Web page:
##### ECOO Practice 2014

2048 is a popular single-player online game where the player is given a grid where they must slide number tiles around to combine them into the 2048 tile. When an arrow key (up, down, left, or right) is pressed, all the tiles on the grid slide in the specified direction. Tiles stop sliding when they hit the edge of the board or a different numbered tile. When two tiles of the same value collide with each other, they fuse into one tile whose value is the sum of the values of the two initial tiles. The following is an example of making a move (pressing the UP arrow key) in an in-progress game of 2048.

Note that there are three 4-tiles in the leftmost column. By pressing UP, all of the tiles try to slide upward. The two topmost 4-tiles in the leftmost column get fused into an 8-tile. The bottommost 4-tile slides up, but cannot get fused anymore. The 2-tile in the bottom-right corner also slides upward and gets fused with the 2-tile above it. It just so happens that a new 2-tile pops into the grid at the bottom-left corner after making this move.

In the real 2048 game, a new tile always pops into somewhere on the grid for every move you make. For the purposes of this problem, no new tiles will appear. Your task is, given the setup of an in-progress game of 2048, determine the value of the largest possible tile you can create by any series of up, down, left, or right slides if no new tiles are introduced to the grid.

#### Input Specification

The input will consist of test cases. Each test case will consist of
lines, each with columns — a grid of values. Numbers in the input
will be from the set .
A value of `0`

indicates that the position in the grid is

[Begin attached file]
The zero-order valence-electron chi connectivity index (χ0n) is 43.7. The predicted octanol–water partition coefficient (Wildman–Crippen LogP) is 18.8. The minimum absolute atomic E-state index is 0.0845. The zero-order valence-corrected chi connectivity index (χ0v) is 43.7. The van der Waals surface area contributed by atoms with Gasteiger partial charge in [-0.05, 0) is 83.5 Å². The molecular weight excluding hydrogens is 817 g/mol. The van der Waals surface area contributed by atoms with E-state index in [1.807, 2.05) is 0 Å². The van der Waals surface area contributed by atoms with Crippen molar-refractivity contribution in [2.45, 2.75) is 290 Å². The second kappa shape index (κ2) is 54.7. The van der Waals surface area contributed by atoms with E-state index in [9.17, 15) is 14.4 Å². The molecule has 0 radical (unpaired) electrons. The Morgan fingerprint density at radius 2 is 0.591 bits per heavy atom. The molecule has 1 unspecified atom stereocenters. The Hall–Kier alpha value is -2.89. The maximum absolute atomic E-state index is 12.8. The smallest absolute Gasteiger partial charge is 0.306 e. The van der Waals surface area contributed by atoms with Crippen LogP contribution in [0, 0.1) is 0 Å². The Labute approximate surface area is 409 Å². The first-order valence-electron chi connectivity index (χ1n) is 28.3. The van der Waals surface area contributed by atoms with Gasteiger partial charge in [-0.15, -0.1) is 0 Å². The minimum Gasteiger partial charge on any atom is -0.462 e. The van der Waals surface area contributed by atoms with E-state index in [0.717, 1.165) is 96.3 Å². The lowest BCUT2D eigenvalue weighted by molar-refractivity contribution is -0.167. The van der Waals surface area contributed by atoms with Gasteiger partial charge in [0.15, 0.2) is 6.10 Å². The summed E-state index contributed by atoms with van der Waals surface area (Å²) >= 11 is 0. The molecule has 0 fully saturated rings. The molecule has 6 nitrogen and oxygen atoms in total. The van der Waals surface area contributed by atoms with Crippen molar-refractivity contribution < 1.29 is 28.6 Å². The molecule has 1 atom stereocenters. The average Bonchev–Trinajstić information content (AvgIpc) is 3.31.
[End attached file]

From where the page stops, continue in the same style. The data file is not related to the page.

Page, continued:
unoccupied. The input positions will be such that 2048 is the largest
possible value you can attain.

#### Output Specification

For each test case, output one integer — the largest tile you can produce by any (possible length-zero) sequence of moves from the given game setup, if no new tiles were to be introduced to the grid.

#### Sample Input

```
2 64 4 32
8 16 8 4
4 32 4 0
2 2 0 0
0 0 0 2
0 0 0 2
0 0 0 0
0 0 0 2
2 4 8 2
0 2 0 8
0 0 0 0
0 0 0 0
4 32 8 0
2 64 4 2
8 4 2 0
2 0 0 0
256 256 0 0
256 256 0 0
256 256 0 0
256 256 0 0
```

#### Sample Output

```
128
4
16
128
2048
```

#### Explanation

For the first case in the sample input (depicted by the second diagram above), the largest obtainable tile assuming no new tiles pop in is the 128-tile. One way to do is through the sequence of moves: right (shift the bottom-leftmost 4-tile under the other 4-tile), up (merge the 4-tiles), left (merge the 8-tiles), left (merge the 16-tiles), up (merge the 32-tiles), up (merge the 64-tiles).

## Comments

Cặc

could not agree more

How can this be done?

Edit: I ACed on the 1st test case, but I don't know why the second output is incorrect for some reason

Edit: Solved IT!!! Hint to all: Don't forget the game over scenario... that trapped me up for the second test case.

There are positions like this 2 4 0 0, 4 2 0 0, 2 4 0 0, 4 2 0 0 where the answer is 4, not 16.

I need some help with the 2nd test case, it comes out as the wrong answer, but I'm fairly certain that it should work properly.

I don't know if it has to do with the 0 in the 2nd case or not, but can someone look over my code?

edit: yeah i probably should have just solved it the way it should have been solved.